Structuring a delay and disruption claim: an application of cause-mapping and system dynamics

T. Williams, F. Ackermann, C. Eden

Research output: Contribution to journalArticle

69 Citations (Scopus)

Abstract

The idea of "Delay and Disruption" within projects is well-known and is often the subject of litigation claims. However, the term is ill-defined, and it is difficult to justify such claims within a legal process. This paper demonstrates a well-developed approach, which is a logical, transparent, auditable and sustainable means of presenting such a claim. It describes the format for a claim document that presents first the disruptive triggers, then using a formal qualitative model builds the case from the interacting effects of these triggers. Transformation of this model into a computer simulation and the ability to explore different scenarios provides the quantitative part of the claim document. Thus three elements are presented in the document: demonstration of causality, of responsibility and of a quantum for the claim. This process also provides additional benefits, including a high level of participant "buy-in", and the basis of a model that can be used to support the claim.
LanguageEnglish
Pages192-204
Number of pages12
JournalEuropean Journal of Operational Research
Volume148
Issue number1
DOIs
Publication statusPublished - Jul 2003

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System Dynamics
Dynamical systems
Trigger
Demonstrations
Computer simulation
Causality
System dynamics
Disruption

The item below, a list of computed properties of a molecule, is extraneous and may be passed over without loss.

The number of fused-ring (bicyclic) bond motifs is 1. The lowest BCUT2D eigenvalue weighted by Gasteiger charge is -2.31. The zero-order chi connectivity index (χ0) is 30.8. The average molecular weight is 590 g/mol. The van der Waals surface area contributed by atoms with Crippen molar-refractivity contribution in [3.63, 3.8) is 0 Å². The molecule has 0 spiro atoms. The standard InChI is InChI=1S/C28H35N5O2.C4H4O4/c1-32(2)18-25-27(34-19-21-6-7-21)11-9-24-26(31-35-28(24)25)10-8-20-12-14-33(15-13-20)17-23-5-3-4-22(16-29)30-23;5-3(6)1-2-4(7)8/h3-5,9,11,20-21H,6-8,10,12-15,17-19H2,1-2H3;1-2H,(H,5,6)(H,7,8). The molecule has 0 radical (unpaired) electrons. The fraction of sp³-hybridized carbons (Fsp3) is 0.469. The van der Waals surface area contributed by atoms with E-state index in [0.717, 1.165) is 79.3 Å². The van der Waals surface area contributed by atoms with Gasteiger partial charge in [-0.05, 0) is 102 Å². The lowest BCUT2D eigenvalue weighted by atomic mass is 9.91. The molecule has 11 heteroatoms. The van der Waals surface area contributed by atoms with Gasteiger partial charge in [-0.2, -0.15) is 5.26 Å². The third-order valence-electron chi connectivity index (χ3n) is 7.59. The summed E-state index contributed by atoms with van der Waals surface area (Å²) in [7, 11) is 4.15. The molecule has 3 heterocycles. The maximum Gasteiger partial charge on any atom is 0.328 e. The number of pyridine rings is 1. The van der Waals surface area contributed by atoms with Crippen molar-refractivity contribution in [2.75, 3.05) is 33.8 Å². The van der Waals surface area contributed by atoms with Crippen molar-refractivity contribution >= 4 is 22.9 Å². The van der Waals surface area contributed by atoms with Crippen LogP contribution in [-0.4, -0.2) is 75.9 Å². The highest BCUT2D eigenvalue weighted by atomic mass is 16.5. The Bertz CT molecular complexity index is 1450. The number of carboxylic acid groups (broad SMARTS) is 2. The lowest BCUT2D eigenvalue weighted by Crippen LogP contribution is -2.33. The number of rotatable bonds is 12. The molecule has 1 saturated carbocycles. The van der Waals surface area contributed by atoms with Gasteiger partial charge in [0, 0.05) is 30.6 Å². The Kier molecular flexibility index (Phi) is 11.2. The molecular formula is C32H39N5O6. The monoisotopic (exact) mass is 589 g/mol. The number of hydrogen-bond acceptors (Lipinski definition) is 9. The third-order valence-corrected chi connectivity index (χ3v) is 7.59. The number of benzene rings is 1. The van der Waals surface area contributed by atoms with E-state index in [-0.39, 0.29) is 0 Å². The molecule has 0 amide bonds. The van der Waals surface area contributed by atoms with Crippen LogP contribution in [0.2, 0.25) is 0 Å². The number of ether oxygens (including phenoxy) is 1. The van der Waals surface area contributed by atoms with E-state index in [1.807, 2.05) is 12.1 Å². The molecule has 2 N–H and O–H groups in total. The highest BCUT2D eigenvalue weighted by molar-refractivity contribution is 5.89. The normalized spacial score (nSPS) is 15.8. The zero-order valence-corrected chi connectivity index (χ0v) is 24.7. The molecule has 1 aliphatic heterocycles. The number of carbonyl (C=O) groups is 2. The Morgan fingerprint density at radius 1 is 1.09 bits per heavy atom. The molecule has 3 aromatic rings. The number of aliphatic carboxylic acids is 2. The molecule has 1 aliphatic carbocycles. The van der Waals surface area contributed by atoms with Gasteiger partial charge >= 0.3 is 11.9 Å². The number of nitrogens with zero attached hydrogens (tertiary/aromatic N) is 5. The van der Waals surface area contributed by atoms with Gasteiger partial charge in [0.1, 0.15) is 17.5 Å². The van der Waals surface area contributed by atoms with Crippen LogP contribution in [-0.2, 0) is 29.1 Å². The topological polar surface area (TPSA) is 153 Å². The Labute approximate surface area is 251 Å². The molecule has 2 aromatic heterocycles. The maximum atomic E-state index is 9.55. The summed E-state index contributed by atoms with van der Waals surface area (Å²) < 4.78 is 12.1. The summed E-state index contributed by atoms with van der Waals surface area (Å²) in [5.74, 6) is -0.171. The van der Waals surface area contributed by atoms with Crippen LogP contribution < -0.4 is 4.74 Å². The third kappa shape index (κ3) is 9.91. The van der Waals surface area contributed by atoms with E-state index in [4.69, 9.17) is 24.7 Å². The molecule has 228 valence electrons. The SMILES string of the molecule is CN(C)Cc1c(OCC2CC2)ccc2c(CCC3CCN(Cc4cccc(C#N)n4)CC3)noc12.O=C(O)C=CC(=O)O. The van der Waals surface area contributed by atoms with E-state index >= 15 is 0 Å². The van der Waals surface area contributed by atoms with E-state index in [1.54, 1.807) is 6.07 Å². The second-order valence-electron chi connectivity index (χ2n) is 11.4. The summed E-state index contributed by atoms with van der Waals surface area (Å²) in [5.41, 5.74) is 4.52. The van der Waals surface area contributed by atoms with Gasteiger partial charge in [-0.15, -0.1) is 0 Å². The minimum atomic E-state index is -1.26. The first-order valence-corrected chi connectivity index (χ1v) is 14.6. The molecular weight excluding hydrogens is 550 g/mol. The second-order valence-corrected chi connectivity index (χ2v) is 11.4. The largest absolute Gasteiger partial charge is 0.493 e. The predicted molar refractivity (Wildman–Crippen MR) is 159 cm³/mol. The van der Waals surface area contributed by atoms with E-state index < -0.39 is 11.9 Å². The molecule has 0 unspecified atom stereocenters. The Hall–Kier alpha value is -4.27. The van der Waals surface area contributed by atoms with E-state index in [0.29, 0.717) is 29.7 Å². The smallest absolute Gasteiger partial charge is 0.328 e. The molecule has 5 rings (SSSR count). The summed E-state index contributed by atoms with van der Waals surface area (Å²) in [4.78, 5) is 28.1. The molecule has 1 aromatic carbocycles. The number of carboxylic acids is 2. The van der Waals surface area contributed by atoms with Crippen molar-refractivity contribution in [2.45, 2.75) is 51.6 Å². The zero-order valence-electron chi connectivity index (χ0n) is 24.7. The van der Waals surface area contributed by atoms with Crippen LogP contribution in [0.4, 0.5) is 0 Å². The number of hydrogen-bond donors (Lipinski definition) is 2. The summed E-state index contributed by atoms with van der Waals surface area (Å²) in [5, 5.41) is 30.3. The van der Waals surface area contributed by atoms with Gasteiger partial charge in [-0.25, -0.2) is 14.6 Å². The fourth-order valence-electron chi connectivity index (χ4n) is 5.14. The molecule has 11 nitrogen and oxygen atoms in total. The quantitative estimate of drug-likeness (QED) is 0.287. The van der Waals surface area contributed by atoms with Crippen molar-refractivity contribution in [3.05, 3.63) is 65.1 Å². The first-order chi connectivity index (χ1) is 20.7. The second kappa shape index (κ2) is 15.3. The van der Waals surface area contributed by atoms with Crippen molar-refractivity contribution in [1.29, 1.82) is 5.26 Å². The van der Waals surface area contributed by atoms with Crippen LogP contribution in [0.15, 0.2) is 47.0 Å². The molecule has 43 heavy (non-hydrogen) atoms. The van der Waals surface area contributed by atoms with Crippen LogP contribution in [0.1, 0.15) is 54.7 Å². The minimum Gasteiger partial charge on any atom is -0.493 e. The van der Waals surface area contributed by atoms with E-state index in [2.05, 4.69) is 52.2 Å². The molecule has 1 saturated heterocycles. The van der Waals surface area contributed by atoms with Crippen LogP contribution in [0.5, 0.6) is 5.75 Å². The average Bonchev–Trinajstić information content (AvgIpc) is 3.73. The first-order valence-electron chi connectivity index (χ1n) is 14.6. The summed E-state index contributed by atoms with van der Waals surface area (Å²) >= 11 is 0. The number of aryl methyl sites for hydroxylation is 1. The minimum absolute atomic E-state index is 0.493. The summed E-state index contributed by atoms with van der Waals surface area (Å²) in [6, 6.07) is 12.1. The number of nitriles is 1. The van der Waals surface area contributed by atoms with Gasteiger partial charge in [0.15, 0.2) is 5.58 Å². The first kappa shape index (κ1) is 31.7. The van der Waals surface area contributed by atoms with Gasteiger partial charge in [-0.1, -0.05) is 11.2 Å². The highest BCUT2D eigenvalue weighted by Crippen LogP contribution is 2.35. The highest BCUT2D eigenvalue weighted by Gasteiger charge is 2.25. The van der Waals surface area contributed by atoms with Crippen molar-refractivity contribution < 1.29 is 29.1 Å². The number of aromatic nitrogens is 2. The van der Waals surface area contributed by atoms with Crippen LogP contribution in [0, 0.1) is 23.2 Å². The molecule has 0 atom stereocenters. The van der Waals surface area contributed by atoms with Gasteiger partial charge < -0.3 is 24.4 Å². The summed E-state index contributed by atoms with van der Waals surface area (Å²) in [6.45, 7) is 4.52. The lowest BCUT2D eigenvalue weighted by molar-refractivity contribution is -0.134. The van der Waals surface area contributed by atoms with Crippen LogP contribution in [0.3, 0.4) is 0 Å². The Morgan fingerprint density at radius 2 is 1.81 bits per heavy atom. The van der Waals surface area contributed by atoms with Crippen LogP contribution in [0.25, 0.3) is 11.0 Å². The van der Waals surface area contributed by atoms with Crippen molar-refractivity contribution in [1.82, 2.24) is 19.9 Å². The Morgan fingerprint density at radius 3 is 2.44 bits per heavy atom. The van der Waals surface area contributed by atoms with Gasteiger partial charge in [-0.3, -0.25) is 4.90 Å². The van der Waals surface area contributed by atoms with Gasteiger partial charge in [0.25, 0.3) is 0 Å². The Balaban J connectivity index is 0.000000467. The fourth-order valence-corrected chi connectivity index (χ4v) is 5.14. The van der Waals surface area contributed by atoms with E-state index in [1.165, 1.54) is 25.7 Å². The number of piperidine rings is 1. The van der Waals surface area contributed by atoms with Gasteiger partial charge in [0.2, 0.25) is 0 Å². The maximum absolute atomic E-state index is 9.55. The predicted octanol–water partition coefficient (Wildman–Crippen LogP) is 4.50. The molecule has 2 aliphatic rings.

Justify
Computer Simulation
Model
Scenarios
Term
Demonstrate
Legal process
Logic
Responsibility
Litigation

Keywords

  • project management and scheduling
  • delay and disruption
  • litigation
  • cause mapping (structuring and analysis)

Cite this

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abstract = "The idea of {"}Delay and Disruption{"} within projects is well-known and is often the subject of litigation claims. However, the term is ill-defined, and it is difficult to justify such claims within a legal process. This paper demonstrates a well-developed approach, which is a logical, transparent, auditable and sustainable means of presenting such a claim. It describes the format for a claim document that presents first the disruptive triggers, then using a formal qualitative model builds the case from the interacting effects of these triggers. Transformation of this model into a computer simulation and the ability to explore different scenarios provides the quantitative part of the claim document. Thus three elements are presented in the document: demonstration of causality, of responsibility and of a quantum for the claim. This process also provides additional benefits, including a high level of participant {"}buy-in{"}, and the basis of a model that can be used to support the claim.",
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Structuring a delay and disruption claim : an application of cause-mapping and system dynamics. / Williams, T.; Ackermann, F.; Eden, C.

In: European Journal of Operational Research, Vol. 148, No. 1, 07.2003, p. 192-204.

Research output: Contribution to journalArticle

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